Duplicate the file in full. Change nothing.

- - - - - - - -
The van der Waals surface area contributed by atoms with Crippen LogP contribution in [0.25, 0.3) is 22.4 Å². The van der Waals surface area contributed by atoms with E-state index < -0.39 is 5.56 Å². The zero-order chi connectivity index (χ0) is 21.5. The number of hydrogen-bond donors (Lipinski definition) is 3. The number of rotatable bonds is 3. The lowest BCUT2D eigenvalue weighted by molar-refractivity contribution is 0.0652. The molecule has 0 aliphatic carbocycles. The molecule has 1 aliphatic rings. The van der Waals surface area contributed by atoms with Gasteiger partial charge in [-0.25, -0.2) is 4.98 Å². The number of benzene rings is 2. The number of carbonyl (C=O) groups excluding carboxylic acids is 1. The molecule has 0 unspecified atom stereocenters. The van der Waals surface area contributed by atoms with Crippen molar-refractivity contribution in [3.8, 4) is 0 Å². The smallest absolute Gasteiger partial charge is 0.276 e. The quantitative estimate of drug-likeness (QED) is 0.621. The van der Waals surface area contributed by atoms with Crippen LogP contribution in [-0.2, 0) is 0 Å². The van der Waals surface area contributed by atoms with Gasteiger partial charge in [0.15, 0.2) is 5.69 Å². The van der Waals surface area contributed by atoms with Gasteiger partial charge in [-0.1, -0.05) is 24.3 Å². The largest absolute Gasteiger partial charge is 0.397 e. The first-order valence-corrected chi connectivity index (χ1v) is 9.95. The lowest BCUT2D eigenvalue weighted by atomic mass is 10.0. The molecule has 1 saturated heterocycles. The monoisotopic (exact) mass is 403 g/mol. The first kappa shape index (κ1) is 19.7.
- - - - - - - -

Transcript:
The van der Waals surface area contributed by atoms with Crippen LogP contribution in [0.25, 0.3) is 22.4 Å². The van der Waals surface area contributed by atoms with E-state index < -0.39 is 5.56 Å². The zero-order chi connectivity index (χ0) is 21.5. The number of hydrogen-bond donors (Lipinski definition) is 3. The number of rotatable bonds is 3. The lowest BCUT2D eigenvalue weighted by molar-refractivity contribution is 0.0652. The molecule has 0 aliphatic carbocycles. The molecule has 1 aliphatic rings. The van der Waals surface area contributed by atoms with Gasteiger partial charge in [-0.25, -0.2) is 4.98 Å². The number of benzene rings is 2. The number of carbonyl (C=O) groups excluding carboxylic acids is 1. The molecule has 0 unspecified atom stereocenters. The van der Waals surface area contributed by atoms with Crippen molar-refractivity contribution in [3.8, 4) is 0 Å². The smallest absolute Gasteiger partial charge is 0.276 e. The quantitative estimate of drug-likeness (QED) is 0.621. The van der Waals surface area contributed by atoms with Crippen LogP contribution in [-0.2, 0) is 0 Å². The van der Waals surface area contributed by atoms with Gasteiger partial charge in [0.15, 0.2) is 5.69 Å². The van der Waals surface area contributed by atoms with Gasteiger partial charge in [-0.1, -0.05) is 24.3 Å². The largest absolute Gasteiger partial charge is 0.397 e. The first-order valence-corrected chi connectivity index (χ1v) is 9.95. The lowest BCUT2D eigenvalue weighted by atomic mass is 10.0. The molecule has 1 saturated heterocycles. The monoisotopic (exact) mass is 403 g/mol. The first kappa shape index (κ1) is 19.7.